The Government has released draft legislation for consultation in response to 22 recommendations, and ‘additional commitments’, from the Banking Royal Commission.
Treasurer Josh Frydenberg said the Government is “on track” to have almost 90% of the Royal Commission recommendations at least introduced to Parliament – not necessarily legislated – by mid-2020 and all adopted recommendations by the end of 2020. Though these figures include the ‘additional commitments’ the Government made (but weren’t recommended by the Royal Commission) and excludes recommendations the Government wants reviewed by 2022, and appear to exclude the “other measures” – a mix of recommendations and additional commitments, many of which have no date for implementation.
This is consistent with the Government’s previously published timetable for implementation, but at odds with recent statements by Jane Hume, Assistant Minister for Superannuation, Financial Services and Financial Technology. Last week Hume said, in a speech, that the Government would implement “all of the recommendations of Hayne – 90% legislated by mid-year, and all of them by the end of 2020”.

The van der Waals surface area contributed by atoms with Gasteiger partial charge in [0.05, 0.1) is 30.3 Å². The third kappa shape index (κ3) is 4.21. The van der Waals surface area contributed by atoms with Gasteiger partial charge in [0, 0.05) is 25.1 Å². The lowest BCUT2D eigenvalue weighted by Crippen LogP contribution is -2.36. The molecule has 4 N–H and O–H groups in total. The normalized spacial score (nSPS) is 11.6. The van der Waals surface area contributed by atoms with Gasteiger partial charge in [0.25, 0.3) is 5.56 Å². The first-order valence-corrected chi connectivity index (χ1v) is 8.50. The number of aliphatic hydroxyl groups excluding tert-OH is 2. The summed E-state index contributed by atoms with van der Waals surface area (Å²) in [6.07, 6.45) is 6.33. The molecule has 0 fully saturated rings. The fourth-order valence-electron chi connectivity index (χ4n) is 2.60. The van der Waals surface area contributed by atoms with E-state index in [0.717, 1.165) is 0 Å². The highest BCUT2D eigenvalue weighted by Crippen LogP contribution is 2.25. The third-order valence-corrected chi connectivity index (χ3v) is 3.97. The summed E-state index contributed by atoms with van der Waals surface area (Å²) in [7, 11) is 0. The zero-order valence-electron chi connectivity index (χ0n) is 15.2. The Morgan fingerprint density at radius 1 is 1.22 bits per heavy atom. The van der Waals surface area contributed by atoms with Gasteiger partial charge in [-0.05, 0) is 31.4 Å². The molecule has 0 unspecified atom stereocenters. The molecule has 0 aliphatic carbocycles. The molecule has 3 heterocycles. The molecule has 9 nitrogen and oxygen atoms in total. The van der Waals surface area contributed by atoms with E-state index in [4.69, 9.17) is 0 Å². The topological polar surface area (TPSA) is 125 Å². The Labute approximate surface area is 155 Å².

One of the recommendations of the Royal Commission was for changes to default super, so that members were ‘stapled’ to their accounts. While the Government has accepted this recommendation, it is one of the recommendations that has no timeframe for implementation.
The Treasurer has been using the phrase “taking action” on the recommendations of the Royal Commission, which allows for the recommendations that the Government didn’t adopt – such as on mortgage broker trailing commissions.
The draft legislation released relates to several of the superannuation-related recommendations:
- 3.1: Banning super fund trustees from have other roles or offices
- 3.2: Stopping super fund trustees from being able to deduct advice fees (excluding intra-fund advice) from MySuper accounts
- 3.3: Limiting when advice fees can be deducted from Choice accounts
- 3.8: Adjusting the roles of APRA and ASIC
- 6.4: Giving ASIC the power to enforce provisions of the SIS Act relating to consumer protection
The Government plans to have legislation for each of these recommendations before Parliament by 30 June 2020.
Consultation on the draft legislation is open until 28 February 2020.